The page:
Dental practices have a large swath of options when it comes to digitizing and modernizing their equipment and offerings.
Dental practices today look, feel, and sound different than they did 20, 10, even 5 years ago, thanks to the constant shift away from analog and toward a more digital world. Tasks that were once done using paper and pencil have been delegated to computers, clearing up clutter and making dentistry more sustainable. Humankind has never had more information or knowledge than it does at this moment, which leads to plentiful innovation in a variety of fields.
Dental practices once stuck in the technological Stone Age have more access and insight into digital technologies than ever before, and leveraging that access and knowledge is key to staying ahead of the curve when it comes to acquiring and retaining patients.
But “digital” is a wide, encompassing term. It’s a large umbrella that a variety of technologies and techniques can fit under, so it can be overwhelming to know where or how to start. It may be helpful to do a walk-through in your dental practice, starting with what every patient is confronted with the second they step into the building-—the front office.
The front office is the first place a patient sees, and their first experience with the kind of care they’ll receive at the practice. In a less literal sense, it also houses much of the “business” of the dental practice, including scheduling, payments, and intake.
This is where digitization can be key, according to Steven Maroulis, executive director of patient experience and analytics for Henry Schein One, a dental software and office technology company. “To enhance the front office experience for patients and practice staff, dental practices can optimize 2 key areas: intake and scheduling,” Maroulis says.
Intake can be a huge obstacle and time sink, especially when adding new patients. Historically, patients would enter a dental practice and immediately be confronted by forms and documents, carving out time in their schedule that could be otherwise dedicated to treatment. Digitization enables patients with the flexibility to do things their way, without sacrificing the practices’ needs and requirements for them, Maroulis says.
“Within seconds of entering a practice, patients are overwhelmed with several forms consisting of demographic information, medical history, insurance information, etc,” he says. “By digitizing forms and allowing patients to fill out information on their own time from their own devices, practices can create a more seamless intake experience.”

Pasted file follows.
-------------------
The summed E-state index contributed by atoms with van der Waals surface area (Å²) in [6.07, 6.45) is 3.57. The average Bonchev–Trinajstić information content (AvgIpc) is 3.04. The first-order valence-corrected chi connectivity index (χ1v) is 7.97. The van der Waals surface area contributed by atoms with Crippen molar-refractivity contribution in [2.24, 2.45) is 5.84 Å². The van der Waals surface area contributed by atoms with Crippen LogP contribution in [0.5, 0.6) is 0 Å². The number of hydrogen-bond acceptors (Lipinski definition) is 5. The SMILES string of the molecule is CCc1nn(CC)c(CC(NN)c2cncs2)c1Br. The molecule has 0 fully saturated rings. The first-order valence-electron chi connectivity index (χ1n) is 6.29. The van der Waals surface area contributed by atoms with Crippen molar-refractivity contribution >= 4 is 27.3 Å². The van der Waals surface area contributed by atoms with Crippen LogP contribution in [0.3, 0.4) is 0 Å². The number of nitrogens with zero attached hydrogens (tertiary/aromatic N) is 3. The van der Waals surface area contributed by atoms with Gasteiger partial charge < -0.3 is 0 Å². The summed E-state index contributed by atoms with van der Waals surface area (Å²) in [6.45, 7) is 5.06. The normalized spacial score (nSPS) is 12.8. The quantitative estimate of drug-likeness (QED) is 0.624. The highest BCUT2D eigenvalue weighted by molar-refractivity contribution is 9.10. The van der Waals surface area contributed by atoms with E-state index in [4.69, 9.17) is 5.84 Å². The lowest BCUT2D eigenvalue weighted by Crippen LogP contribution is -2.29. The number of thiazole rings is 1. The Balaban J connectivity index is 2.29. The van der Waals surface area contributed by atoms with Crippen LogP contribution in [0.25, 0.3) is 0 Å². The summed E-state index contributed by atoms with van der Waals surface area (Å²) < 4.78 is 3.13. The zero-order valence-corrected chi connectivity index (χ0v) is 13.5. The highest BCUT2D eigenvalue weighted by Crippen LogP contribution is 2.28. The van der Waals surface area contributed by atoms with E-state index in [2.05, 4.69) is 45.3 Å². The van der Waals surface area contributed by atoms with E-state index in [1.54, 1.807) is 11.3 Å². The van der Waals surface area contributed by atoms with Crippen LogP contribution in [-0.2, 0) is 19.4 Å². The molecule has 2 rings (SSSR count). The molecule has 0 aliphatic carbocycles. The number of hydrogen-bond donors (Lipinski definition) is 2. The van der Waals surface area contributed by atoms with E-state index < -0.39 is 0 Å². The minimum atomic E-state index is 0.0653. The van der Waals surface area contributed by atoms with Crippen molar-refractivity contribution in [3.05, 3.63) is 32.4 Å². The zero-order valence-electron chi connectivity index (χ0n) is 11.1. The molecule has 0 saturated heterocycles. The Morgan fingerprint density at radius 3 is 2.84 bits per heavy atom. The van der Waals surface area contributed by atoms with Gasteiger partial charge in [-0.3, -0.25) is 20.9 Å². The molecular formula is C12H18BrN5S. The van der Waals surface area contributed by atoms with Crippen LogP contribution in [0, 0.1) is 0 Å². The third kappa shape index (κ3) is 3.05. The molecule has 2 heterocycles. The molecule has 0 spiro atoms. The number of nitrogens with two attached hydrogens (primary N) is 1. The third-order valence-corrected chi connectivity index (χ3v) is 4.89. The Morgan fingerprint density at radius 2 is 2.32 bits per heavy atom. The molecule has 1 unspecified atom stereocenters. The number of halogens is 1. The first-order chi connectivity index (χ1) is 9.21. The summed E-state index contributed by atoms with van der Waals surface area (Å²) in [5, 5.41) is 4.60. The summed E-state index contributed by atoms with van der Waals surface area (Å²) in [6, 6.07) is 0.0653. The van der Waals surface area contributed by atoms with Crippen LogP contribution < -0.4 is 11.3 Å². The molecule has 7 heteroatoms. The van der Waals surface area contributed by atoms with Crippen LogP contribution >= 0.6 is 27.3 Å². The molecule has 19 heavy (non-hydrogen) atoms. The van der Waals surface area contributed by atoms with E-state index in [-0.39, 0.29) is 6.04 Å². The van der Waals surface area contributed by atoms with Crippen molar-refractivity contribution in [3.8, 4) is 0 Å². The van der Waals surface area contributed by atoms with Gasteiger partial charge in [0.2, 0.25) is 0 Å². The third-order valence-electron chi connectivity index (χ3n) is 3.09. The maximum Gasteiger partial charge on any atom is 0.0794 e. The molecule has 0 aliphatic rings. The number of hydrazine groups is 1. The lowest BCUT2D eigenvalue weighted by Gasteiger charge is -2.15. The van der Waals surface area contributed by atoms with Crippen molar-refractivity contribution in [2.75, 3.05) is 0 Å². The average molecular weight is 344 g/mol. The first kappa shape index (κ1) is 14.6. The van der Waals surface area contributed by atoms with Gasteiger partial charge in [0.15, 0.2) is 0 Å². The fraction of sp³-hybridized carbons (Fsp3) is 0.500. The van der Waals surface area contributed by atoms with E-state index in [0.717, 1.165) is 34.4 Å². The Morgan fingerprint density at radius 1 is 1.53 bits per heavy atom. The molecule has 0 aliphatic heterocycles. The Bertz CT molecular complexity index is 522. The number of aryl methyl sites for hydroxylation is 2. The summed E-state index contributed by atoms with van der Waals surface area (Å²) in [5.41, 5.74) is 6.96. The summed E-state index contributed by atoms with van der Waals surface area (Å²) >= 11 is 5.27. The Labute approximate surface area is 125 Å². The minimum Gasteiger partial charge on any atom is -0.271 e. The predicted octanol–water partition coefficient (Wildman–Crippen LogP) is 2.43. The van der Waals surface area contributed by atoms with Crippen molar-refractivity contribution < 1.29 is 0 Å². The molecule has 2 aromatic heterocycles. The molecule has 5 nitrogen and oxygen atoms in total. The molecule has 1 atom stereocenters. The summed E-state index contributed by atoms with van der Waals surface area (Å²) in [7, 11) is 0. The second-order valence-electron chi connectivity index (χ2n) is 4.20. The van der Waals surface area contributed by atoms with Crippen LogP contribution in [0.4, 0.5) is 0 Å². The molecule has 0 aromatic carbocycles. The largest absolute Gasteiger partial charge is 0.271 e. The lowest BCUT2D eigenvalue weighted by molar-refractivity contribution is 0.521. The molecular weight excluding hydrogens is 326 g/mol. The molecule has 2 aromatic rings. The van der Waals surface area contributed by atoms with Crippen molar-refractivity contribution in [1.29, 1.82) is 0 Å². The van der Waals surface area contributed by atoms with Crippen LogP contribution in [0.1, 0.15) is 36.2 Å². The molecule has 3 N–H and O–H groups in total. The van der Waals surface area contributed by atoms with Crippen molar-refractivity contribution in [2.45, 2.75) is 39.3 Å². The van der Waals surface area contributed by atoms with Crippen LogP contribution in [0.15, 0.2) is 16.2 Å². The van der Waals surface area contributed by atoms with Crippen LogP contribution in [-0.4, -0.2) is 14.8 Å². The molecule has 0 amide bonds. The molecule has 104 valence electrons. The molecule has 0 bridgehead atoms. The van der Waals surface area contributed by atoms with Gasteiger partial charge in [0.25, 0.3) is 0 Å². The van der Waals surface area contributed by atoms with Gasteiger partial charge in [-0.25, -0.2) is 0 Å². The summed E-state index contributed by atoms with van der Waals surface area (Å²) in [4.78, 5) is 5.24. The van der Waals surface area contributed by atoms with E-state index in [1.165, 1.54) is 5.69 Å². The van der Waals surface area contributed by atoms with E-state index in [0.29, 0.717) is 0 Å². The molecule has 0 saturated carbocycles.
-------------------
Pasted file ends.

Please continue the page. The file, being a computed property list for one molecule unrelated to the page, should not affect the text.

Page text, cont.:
So instead of wasting precious treatment time, patients can walk in with the confidence of having filled out forms beforehand and the knowledge that they can get right to treatment. These digital forms can be optimized and integrated through the practice management system (PMS), adding further context for future visits as well as vital insight on their medical history for the hygienist and dentist.
Scheduling is another key aspect of the front office, comprising just some of the front office staff’s responsibilities. Getting in touch with patients can be an endless challenge, between missed calls, wrong numbers, and just the general busyness of life. Paper calendars can be helpful, but what if there was a more seamless way to schedule and modify appointments for patients?
“Front desk staff often spend most of their time taking phone calls to schedule or modify patient appointments. By allowing patients to schedule their own appointments online, practices can reduce their overall call volume and enable the staff to maximize their productivity and engage with patients in the front office,” Maroulis says. “Henry Schein One’s scheduler and forms capabilities allow dentists to drive a positive patient experience through increasing convenience and ease of use.”
Online scheduling reduces human error, avoiding those awkward double-scheduling situations that may occur when everything is done on paper in the office. Digital calendars block out time slots, fit the right clinicians to the right treatment, and provide clarity for patients, especially because they integrate directly with the PMS. In the dental practice, time is money, and finding new ways to make everyone’s time more productive and effective leads to better outcomes for both the clinician and the patient, Maroulis says.
“By adopting technologies that remove the need for paper forms, charts, films, and more, practices can streamline their operations,” he says. “Using digital technology to automate scheduling and patient intake can also reduce administrative burdens. And patients are more likely to refer to other patients, with higher satisfaction overall.”
Plus, when everything is digital, dental practices eliminate their paper waste. In a time when sustainability is a draw for many people, this may be key to bringing in new patients and even employees.1
Different products offer different features for each dental practice, so it’s vital to find the right fit based on practice volume and patient needs. Henry Schein One’s Dentrix has teamed up with artificial intelligence (AI) to further bolster its capabilities. AI, with its machine-learning algorithms and problem-solving capabilities, helps free up time and energy for front office staff.